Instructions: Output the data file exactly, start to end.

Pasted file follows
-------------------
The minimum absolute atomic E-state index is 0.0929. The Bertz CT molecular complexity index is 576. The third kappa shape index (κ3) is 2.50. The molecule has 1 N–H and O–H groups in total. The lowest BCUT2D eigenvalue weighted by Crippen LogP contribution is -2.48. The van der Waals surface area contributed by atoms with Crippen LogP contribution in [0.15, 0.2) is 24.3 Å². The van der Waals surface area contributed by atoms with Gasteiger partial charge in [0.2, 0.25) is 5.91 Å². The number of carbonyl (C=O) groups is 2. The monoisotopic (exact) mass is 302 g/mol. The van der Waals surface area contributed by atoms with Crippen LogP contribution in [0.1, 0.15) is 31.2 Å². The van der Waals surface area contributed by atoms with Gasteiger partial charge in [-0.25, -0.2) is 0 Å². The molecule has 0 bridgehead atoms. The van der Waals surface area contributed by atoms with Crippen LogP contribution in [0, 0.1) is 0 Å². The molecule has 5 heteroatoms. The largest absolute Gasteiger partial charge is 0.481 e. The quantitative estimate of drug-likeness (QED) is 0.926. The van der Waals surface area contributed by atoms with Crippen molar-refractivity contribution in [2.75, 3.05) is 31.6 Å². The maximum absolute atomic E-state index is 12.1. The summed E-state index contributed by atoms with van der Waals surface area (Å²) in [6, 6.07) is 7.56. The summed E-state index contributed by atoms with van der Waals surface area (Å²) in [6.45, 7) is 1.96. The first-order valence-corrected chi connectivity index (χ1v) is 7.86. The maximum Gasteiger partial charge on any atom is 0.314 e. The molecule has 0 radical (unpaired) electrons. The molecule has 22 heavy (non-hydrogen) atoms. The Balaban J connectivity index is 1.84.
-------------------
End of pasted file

The minimum absolute atomic E-state index is 0.0929. The Bertz CT molecular complexity index is 576. The third kappa shape index (κ3) is 2.50. The molecule has 1 N–H and O–H groups in total. The lowest BCUT2D eigenvalue weighted by Crippen LogP contribution is -2.48. The van der Waals surface area contributed by atoms with Crippen LogP contribution in [0.15, 0.2) is 24.3 Å². The van der Waals surface area contributed by atoms with Gasteiger partial charge in [0.2, 0.25) is 5.91 Å². The number of carbonyl (C=O) groups is 2. The monoisotopic (exact) mass is 302 g/mol. The van der Waals surface area contributed by atoms with Crippen LogP contribution in [0.1, 0.15) is 31.2 Å². The van der Waals surface area contributed by atoms with Gasteiger partial charge in [-0.25, -0.2) is 0 Å². The molecule has 0 bridgehead atoms. The van der Waals surface area contributed by atoms with Crippen LogP contribution in [0, 0.1) is 0 Å². The molecule has 5 heteroatoms. The largest absolute Gasteiger partial charge is 0.481 e. The quantitative estimate of drug-likeness (QED) is 0.926. The van der Waals surface area contributed by atoms with Crippen molar-refractivity contribution in [2.75, 3.05) is 31.6 Å². The maximum absolute atomic E-state index is 12.1. The summed E-state index contributed by atoms with van der Waals surface area (Å²) in [6, 6.07) is 7.56. The summed E-state index contributed by atoms with van der Waals surface area (Å²) in [6.45, 7) is 1.96. The first-order valence-corrected chi connectivity index (χ1v) is 7.86. The maximum Gasteiger partial charge on any atom is 0.314 e. The molecule has 0 radical (unpaired) electrons. The molecule has 22 heavy (non-hydrogen) atoms. The Balaban J connectivity index is 1.84.